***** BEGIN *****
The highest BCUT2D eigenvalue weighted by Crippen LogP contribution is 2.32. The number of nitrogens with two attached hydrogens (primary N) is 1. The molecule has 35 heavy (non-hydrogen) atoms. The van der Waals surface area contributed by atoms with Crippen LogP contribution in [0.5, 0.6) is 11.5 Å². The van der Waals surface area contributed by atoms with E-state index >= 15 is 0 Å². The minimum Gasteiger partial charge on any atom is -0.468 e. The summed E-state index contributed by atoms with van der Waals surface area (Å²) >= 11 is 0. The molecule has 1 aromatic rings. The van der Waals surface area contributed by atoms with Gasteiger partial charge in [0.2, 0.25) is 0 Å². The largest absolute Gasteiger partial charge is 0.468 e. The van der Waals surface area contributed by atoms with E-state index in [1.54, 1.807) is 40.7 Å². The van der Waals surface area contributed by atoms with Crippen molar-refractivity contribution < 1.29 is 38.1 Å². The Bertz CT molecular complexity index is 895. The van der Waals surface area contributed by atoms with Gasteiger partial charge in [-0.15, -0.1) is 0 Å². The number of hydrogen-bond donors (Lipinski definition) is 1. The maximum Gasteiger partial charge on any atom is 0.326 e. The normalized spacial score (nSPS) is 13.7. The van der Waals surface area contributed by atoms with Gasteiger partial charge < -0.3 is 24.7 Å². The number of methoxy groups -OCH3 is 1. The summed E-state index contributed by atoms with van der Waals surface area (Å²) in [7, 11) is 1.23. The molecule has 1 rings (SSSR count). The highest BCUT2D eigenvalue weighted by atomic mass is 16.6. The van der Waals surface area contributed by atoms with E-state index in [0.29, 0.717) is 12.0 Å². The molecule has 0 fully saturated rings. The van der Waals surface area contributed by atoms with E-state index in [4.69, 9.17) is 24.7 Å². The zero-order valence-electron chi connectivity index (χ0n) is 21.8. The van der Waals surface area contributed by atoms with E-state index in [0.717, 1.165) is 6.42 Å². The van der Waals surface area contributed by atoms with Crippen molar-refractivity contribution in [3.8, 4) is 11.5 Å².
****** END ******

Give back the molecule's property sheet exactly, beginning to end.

The highest BCUT2D eigenvalue weighted by Crippen LogP contribution is 2.32. The number of nitrogens with two attached hydrogens (primary N) is 1. The molecule has 35 heavy (non-hydrogen) atoms. The van der Waals surface area contributed by atoms with Crippen LogP contribution in [0.5, 0.6) is 11.5 Å². The van der Waals surface area contributed by atoms with E-state index >= 15 is 0 Å². The minimum Gasteiger partial charge on any atom is -0.468 e. The summed E-state index contributed by atoms with van der Waals surface area (Å²) >= 11 is 0. The molecule has 1 aromatic rings. The van der Waals surface area contributed by atoms with Gasteiger partial charge in [0.2, 0.25) is 0 Å². The largest absolute Gasteiger partial charge is 0.468 e. The van der Waals surface area contributed by atoms with E-state index in [1.54, 1.807) is 40.7 Å². The van der Waals surface area contributed by atoms with Crippen molar-refractivity contribution < 1.29 is 38.1 Å². The Bertz CT molecular complexity index is 895. The van der Waals surface area contributed by atoms with Gasteiger partial charge in [-0.15, -0.1) is 0 Å². The number of hydrogen-bond donors (Lipinski definition) is 1. The maximum Gasteiger partial charge on any atom is 0.326 e. The normalized spacial score (nSPS) is 13.7. The van der Waals surface area contributed by atoms with Gasteiger partial charge < -0.3 is 24.7 Å². The number of methoxy groups -OCH3 is 1. The summed E-state index contributed by atoms with van der Waals surface area (Å²) in [7, 11) is 1.23. The molecule has 1 rings (SSSR count). The highest BCUT2D eigenvalue weighted by atomic mass is 16.6. The van der Waals surface area contributed by atoms with E-state index in [0.29, 0.717) is 12.0 Å². The molecule has 0 fully saturated rings. The van der Waals surface area contributed by atoms with E-state index in [4.69, 9.17) is 24.7 Å². The zero-order valence-electron chi connectivity index (χ0n) is 21.8. The van der Waals surface area contributed by atoms with E-state index in [0.717, 1.165) is 6.42 Å². The van der Waals surface area contributed by atoms with Crippen molar-refractivity contribution in [3.8, 4) is 11.5 Å².